The University of Johannesburg and the Human Sciences Research Council (HSRC) have published the results of a new survey on mandatory workplace vaccination and the use of vaccine passports to enter public places in South Africa.
The survey is based on responses collected between 22 October and 17 November 2021. It was fully completed by 6,633 participants. All of the data was weighted to match Statistics South Africa data on race, education and age.
In addition, the researchers incorporated a further adjustment for vaccination rate by gender to match data provided by the Department of Health for the midpoint of the survey period. These findings can be regarded as broadly indicative of the views of the adult population at large.
The key findings from the survey include:
- 54% of South African adults support employers making Covid-19 vaccinations compulsory and 51% support vaccine passports.
- However, levels of support for these policies differ considerably by vaccination status and willingness to vaccinate. Among the fully vaccinated support for compulsory workplace vaccination and vaccine passports is 75% and 78%, respectively. However, among those that are unvaccinated and do not want to be vaccinated support falls to under 10% for both measures.
- Support for compulsory workplace vaccination is highest amongst Indian adults (65%) followed by Black African Adults (56%), Coloured adults (49%) and lowest among White adults (32%).
- Similarly, support for vaccine passports is lower among White adults, 32% compared to 54% for Black African adults, 51% of Indian adults, and 46% among Coloured adults.
- Higher levels of education seem to be associated with greater opposition to compulsory workplace vaccination and vaccine passports. 61% of those with less than matric support compulsory workplace vaccination compared to 39% of those with post-matric education. 60% of those with less than matric support providing proof of vaccination to enter public places compared to 40% of those with post-matric education.
- There were negligible differences by gender and small differences by age.
- Adults aged 18-24 years had slightly higher support for compulsory workplaces vaccination compared to older age groups: 57% compared to 52% for those aged 55 and above. However, they were slightly less supportive of vaccine passports, 51% compared to 55% for those aged 55 and above.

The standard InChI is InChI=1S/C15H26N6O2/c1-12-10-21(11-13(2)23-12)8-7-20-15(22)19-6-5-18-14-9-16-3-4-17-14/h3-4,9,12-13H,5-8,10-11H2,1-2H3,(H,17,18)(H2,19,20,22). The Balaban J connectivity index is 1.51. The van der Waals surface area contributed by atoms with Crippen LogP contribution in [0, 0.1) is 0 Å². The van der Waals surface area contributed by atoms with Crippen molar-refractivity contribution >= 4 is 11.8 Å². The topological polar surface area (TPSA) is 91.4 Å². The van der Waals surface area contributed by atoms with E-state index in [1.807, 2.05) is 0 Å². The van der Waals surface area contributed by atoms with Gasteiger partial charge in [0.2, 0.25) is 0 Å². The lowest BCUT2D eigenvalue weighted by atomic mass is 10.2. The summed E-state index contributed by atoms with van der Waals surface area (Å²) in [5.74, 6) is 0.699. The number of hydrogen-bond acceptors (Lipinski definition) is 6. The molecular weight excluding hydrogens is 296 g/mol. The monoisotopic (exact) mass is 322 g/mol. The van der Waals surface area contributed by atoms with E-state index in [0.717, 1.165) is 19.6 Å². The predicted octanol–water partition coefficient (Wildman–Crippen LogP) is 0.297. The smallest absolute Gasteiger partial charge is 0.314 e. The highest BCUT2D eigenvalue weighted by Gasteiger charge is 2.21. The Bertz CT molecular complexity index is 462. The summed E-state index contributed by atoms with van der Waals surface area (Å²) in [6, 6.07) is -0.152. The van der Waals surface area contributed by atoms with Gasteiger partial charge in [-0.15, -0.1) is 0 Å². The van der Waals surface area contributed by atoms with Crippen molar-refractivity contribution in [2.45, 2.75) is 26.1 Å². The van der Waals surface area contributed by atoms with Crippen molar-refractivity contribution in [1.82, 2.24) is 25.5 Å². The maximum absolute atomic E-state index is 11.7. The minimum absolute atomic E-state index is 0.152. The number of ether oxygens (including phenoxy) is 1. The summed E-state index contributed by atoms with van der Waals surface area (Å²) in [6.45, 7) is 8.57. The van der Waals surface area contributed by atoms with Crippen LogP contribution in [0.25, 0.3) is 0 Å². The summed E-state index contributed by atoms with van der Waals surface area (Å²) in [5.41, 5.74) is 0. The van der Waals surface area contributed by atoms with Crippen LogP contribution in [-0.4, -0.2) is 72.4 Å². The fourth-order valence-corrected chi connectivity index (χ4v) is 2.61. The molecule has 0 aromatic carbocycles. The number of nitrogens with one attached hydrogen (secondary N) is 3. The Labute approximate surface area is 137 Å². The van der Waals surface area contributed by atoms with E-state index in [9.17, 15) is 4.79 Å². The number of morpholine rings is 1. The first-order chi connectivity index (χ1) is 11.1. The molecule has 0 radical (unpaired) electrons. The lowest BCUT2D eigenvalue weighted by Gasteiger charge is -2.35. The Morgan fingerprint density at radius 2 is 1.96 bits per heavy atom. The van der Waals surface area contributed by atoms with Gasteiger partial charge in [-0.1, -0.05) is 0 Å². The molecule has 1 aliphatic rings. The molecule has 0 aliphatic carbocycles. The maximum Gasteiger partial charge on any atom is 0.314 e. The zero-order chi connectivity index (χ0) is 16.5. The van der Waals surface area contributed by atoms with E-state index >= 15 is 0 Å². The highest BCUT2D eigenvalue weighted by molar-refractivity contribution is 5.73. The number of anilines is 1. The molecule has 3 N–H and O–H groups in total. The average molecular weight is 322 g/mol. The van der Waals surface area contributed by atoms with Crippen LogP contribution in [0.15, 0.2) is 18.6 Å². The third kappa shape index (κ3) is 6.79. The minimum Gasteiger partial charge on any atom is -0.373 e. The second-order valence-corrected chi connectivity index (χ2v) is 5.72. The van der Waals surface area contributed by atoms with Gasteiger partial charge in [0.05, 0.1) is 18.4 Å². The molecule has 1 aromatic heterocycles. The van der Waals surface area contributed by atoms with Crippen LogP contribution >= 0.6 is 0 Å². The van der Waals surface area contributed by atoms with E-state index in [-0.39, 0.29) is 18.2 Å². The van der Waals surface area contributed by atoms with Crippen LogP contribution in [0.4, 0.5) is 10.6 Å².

- The survey also gauged relative levels of support for vaccine passports to enter six particular types of public places. Close to half (47%) supported vaccine passports being introduced for sporting events at stadiums. Similar shares (43%-45%) supported vaccine passports at schools and universities, and at restaurants, shisa nyamas, coffee shops or nightclubs.
- Slightly lower support was evident for such measures at municipal offices (38%) and places of worship (40%). Vaccination status and level of vaccine hesitancy again matter appreciably for levels of support.
Where is South Africa on vaccine mandates?
The government held further discussions on the introduction of vaccine mandates this week, but no official decision has been taken – meaning a mandate or passport system will only likely be introduced in early 2022.
In a briefing on Thursday (9 December), minister in the presidency Mondli Gungubele said that no formal proposals had been tabled around vaccine mandates, with further discussions still set to take place in the coming weeks.
However, the government has thrown its support behind a push by the private sector to get clarity on mandatory vaccinations through the country’s courts.
Addressing a Nedlac meeting on Tuesday (7 December), Labour minister Thulas Nxesi said that the group is expected to approach the Constitutional Court for a legal declarator on vaccine mandates in 2022.
Nedlac has recommended that mandatory vaccinations be implemented in workplaces, while specific venues would only be accessible to those vaccinated. Gatherings, events and the hospitality sector are all expected to introduce mandates.
“The social partners have agreed that to promote vaccination and protect the country from lockdown, workplaces should require employees to be vaccinated to enable occupational health and safety and that access should be restricted to certain venues and gatherings only to vaccinated persons,” said Nedlac executive director Lisa Seftel.